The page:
Jolke Oppewal, the Netherlands’ Ambassador to Burundi since February 2013, discusses his embassy’s projects and goals.
European Times: What are the Dutch government’s priorities in Burundi?
Jolke Oppewal: In 2011, the Netherlands decided to concentrate its development-cooperation programmes on 15 countries and chose Burundi as one of them. Our long-term plan for Burundi focusses on the three Ds: defence, diplomacy and development. One priority is to make sure that Burundi’s development aid is going to the right people in a transparent manner.
The Burundi government has partnered with the Dutch Ministries of Defence and Security & Justice in upgrading the army, including integrating the former rebel army, and launching a police force. The Dutch Embassy also has programmes on food security and on sexual and reproductive health and rights. Regarding food security, our programme aims to boost agricultural productivity and includes distribution of fertiliser subsidies directly to farmers in a transparent process. In all this we envisage a stronger role of the private sector.
European Times: What is your assessment of Burundi’s current government?
Jolke Oppewal: Burundi has emerged from a deep conflict and has reached stability. It is now in the transition of a post-conflict state to a development oriented state. The challenge for the government is to guide that process and show leadership in moving the country forward.
European Times: Why should foreign investors target Burundi?
Jolke Oppewal: Dutch company Heineken, which partly owns Brarudi Brewery, is one of the biggest foreign investors in Burundi and the brewery accounts for 10% of Burundi’s GDP. This is a successful private investment in an important product for the local market: beer. But Burundi also has potential for exports to regional and world markets, such as minerals and agricultural products, and Burundian coffee and tea which are among the best in the world. To develop this potential many investments are at present foreseen in energy, infrastructure and agro-processing. Partly, these will be financed by grant money.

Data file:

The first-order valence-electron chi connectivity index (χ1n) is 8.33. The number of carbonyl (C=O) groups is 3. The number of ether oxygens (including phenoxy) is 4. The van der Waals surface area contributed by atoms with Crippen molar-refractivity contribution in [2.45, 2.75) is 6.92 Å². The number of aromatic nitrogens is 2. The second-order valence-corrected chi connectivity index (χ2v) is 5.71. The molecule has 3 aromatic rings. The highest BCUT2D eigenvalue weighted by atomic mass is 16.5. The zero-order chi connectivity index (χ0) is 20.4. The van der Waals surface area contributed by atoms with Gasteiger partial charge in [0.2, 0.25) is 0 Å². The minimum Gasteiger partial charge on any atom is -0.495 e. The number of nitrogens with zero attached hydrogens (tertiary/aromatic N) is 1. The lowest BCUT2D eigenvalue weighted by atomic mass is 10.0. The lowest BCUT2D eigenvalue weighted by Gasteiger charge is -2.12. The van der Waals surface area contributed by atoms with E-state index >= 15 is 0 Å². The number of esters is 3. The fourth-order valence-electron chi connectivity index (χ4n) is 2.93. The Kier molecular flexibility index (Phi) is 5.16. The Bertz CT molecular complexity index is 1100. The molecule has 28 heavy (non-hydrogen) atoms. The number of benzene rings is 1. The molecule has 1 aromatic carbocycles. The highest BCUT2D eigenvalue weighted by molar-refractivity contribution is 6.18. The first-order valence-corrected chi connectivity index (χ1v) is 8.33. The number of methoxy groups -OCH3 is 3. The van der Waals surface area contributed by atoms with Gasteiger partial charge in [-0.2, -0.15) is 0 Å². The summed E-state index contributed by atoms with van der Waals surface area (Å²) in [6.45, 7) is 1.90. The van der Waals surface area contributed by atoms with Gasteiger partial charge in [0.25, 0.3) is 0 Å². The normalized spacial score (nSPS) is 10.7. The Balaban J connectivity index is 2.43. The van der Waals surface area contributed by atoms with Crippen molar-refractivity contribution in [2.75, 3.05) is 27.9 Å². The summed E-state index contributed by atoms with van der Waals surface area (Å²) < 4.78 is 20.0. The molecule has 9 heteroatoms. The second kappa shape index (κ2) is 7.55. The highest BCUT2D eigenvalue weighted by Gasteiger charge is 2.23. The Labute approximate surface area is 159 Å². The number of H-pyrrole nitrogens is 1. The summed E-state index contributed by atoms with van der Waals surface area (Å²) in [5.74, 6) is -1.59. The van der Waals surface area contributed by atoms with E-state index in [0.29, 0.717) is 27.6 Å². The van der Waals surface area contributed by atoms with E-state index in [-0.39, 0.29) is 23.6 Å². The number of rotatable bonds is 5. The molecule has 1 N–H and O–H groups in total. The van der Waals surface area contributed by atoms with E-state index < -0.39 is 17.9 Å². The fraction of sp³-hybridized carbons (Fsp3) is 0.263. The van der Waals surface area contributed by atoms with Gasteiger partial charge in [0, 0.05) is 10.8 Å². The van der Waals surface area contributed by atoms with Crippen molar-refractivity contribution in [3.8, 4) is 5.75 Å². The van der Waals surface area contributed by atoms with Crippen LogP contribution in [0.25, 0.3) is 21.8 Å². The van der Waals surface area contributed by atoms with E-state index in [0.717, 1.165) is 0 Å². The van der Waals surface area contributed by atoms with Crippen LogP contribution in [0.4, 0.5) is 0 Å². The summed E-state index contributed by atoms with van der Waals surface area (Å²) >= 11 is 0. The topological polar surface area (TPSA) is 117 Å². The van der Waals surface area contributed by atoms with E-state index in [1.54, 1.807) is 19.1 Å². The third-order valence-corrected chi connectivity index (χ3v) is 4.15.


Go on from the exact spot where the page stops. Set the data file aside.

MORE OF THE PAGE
One important Dutch program in this respect is ORIO, at this moment assessing investments in projects involving drinking water systems, waste-collection management and healthcare. Another example is PSI, a program to support pilot scale investments in innovative businesses up to €1.5 million. On condition of a good business plan between a foreign and a Burundian partner, we are willing to take over 60% of the start-up costs. The number of applicants from Burundi this year was among the highest, showing the eagerness and creativity of the private sector to invest in the potential of Burundi.
European Times: What is your personal message?
Jolke Oppewal: Burundi has come a long way from a very deep crisis and offers many opportunities. This is not the moment to let Burundi down.